Thursday 5 March 2015

Somewhere over the ... horizon

In the early days of computer chess, the "horizon effect" was an ever present danger to programs. Essentially, the horizon effect was when a program was faced with an unstoppable threat it would sometimes play a move that pushed the threat to beyond the depth of its search, making it disappear. The problem with this is that the threat would still exist, popping up after the next move, and the move that delayed the threat might be a bad one anyway ( eg White is going to lose a queen by force in 5 moves, so the program sacrifices a pawn to delay it by one move, and beyond its search depth).
Eventually the problem was "solved" by both the increase in search depth, as well as improvements in search techniques (ie capture extensions).
However it still happens these days, but often in another way. There are a number of positions where even strong engines get the evaluation wrong due to not being able to see far enough. It isn't that the engine is pushing the threat further down the road with bad moves, just that the winning idea takes quite a number of moves to execute. For humans, spotting the key idea can be quite simple, and our more abstract thought processes then allow us to recognise the eventual outcome well before a computer does.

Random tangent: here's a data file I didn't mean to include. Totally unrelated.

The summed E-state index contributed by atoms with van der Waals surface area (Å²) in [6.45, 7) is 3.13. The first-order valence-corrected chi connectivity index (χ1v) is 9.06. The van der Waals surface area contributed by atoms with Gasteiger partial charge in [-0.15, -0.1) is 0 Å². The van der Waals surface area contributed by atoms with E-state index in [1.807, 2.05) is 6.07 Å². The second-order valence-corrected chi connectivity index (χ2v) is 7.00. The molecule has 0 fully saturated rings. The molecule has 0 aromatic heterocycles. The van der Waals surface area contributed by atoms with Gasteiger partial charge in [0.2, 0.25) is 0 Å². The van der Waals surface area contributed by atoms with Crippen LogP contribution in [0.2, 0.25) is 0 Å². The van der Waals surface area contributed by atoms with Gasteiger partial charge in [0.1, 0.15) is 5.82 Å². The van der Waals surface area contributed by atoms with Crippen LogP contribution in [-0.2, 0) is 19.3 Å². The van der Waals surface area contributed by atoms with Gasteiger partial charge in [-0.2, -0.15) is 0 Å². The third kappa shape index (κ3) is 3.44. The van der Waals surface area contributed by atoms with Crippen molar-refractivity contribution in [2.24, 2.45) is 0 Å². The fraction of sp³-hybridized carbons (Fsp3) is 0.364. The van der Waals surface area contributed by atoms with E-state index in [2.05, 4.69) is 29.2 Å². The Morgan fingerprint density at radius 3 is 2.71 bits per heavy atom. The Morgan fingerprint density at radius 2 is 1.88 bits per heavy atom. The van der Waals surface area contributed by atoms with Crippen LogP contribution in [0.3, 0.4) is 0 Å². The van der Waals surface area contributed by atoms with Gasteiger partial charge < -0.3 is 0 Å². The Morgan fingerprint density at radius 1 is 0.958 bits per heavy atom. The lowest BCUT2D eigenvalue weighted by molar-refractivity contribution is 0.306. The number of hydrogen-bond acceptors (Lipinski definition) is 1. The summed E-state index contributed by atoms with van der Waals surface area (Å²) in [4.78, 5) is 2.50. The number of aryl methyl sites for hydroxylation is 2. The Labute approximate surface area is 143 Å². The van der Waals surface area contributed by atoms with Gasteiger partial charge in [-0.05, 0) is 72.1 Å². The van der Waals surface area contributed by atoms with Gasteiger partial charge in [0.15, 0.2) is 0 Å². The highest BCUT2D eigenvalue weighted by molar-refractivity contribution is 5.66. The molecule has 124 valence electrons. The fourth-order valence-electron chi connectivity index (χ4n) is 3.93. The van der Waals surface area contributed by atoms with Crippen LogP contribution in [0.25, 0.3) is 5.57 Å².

In fact an example of this occurred last night at the ANU Chess Club. Mark Hummel (someone who has written his own chess engine btw) decided to be a little adventurous and sacrifice his queen in return for a charging passed pawn. Eventually the pawn was halted at d2, and the material balance crystallised as R+B v Q. The problem for White was that the pawn was blockaded by the queen, and any move away just allowed Black to queen. Feeding this into the computer, the engine kept returning 0.00 as the evaluation for quite a while. It was only when the program spotted the idea of protecting the pawn with the bishop (freeing up the rook) did it finally realise that Black was simply winning, something that Hummel spotted a number of moves earlier.

Hathiramani,Dillon - Hummel,Mark [C56]
ANU Challengers, 04.03.2015

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